Chest physiotherapy

From Wikipedia, the free encyclopedia
Jump to navigation Jump to search
Chest physiotherapy
CPT Hand Device.jpg
SpecialtyRespiratory Therapist

Chest physiotherapy (CPT) are treatments generally performed by physical therapists and respiratory therapists, whereby breathing is improved by the indirect removal of mucus from the breathing passages of a patient. Other terms include respiratory or cardio-thoracic physiotherapy.

CPT are treatments which are performed on people suffering from mucus dysfunction in respiratory disease conditions like asthma, chronic obstructive pulmonary disease, bronchitis, bronchiectasis and cystic fibrosis. These respiratory conditions all have a common requirement of chest physiotherapy to assist the mucus clearance due to defects with mucociliary clearance.

Techniques include chest percussion using clapping: the therapist lightly claps the patient's chest, back, and area under the arms. Percussion, while effective in the treatment of infants and children, is no longer used in adults due to the introduction of more effective and self-management focused treatments. These include oscillating positive expiratory pressure devices or OPEP devices like "Flutter", "Aerobika",[1] "AirPhysio", "Pari O-PEP", or positive expiratory pressure PEP devices like the "Acapella" and PEP masks or devices for positive airway pressure, as well as specific exercise regimes. The exercises prescribed can include specific respiratory exercises, for example autogenic drainage, as well as general cardiovascular exercises that assist the body to remove sputum and improve the efficiency of oxygen uptake in muscles.

There is no strong evidence to recommend chest physiotherapy as a routine treatment for adults who have pneumonia.

The objectives of chest physiotherapy are twofold. First, to obtain outcomes equal to and more effective than bronchoscopy without the invasiveness, trauma, and risk of hypoxemia, the complications of physician involvement, and the cost that bronchoscopy requires. Second, to specifically improve ventilation to areas of local lung obstruction.

If the objectives of the chest physiotherapy are achieved, an increase in local lung expansion should occur, and a parallel increase in perfusion to the affected area would result. If secretions are cleared from larger airways, airway resistance and obstruction should decrease. Clearance of secretions and improved ventilation of small airways should increase lung compliance. If clearance of secretions from both large and small airways occurs, it is reasonable to assume that the work of breathing and oxygen consumption should decrease and that gas exchange improve.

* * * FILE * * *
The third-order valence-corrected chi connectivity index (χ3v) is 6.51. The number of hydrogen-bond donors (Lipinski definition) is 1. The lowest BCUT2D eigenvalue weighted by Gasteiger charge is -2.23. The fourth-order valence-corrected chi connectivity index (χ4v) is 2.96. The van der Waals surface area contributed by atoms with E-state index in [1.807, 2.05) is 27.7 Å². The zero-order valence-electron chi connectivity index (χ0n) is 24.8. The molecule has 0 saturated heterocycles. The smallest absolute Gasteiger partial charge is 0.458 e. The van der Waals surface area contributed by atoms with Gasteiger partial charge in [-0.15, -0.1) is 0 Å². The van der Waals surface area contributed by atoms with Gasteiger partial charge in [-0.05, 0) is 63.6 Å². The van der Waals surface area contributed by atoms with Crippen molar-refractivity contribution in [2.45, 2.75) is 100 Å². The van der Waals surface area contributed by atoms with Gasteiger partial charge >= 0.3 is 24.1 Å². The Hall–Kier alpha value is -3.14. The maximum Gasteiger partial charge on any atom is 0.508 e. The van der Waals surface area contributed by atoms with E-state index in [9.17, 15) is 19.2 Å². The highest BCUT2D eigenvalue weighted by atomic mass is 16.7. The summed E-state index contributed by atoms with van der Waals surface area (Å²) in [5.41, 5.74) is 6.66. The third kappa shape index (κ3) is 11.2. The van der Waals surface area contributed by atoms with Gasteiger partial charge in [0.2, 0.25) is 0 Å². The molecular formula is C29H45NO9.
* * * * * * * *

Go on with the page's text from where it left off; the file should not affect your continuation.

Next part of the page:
Further, if these objectives are achieved, the incidence of postoperative respiratory infection, morbidity, and hospital stay for those with acute and chronic lung diseases should be reduced.

[2] [3] [4] [5] [6]

See also[edit]

References[edit]

  1. ^ Roy, Micah. "Aerobika OPEP Device – Everything You Should Know". ixwallet. Retrieved 18 February 2015.
  2. ^ Volsko, Ming; Yan, Yuping; Yin, Xiangli; Wang, Bin Y.; Wu, Taixiang; Liu, Guan J.; Dong, Bi Rong (2013-02-28). "Chest physiotherapy for pneumonia in adults". The Cochrane Database of Systematic Reviews (2): CD006338. doi:10.1002/14651858.CD006338.pub3. ISSN 1469-493X. PMID 23450568.
  3. ^ Yang, Teresa A.; DiFiore, Juliann M; Chatburn, Robert L (2003). "Performance comparison of two oscillating positive expiratory pressure devices: Acapella versus Flutter" (PDF). Respiratory Care. 48 (2): 124–30. PMID 12556253.
  4. ^ Oberwaldner, B.; Evans, J.C.; Zach, M.S. (1986). "Forced expirations against a variable resistance: a new chest physiotherapy method in cystic fibrosis". Pediatric Pulmonology. 2 (6): 358–67. doi:10.1002/ppul.1950020608. PMID 3543830. S2CID 25137971.
  5. ^ Pryor, J.A (1999). "Physiotherapy for airway clearance in adults". The European Respiratory Journal. 14 (6): 1418–24. doi:10.1183/09031936.99.14614189. PMID 10624775.
  6. ^ Myers, T.R. (2007). "Positive expiratory pressure and oscillatory positive expiratory pressure therapies". Respiratory Care. 52 (10): 1308–26, discussion 1327. PMID 17894901.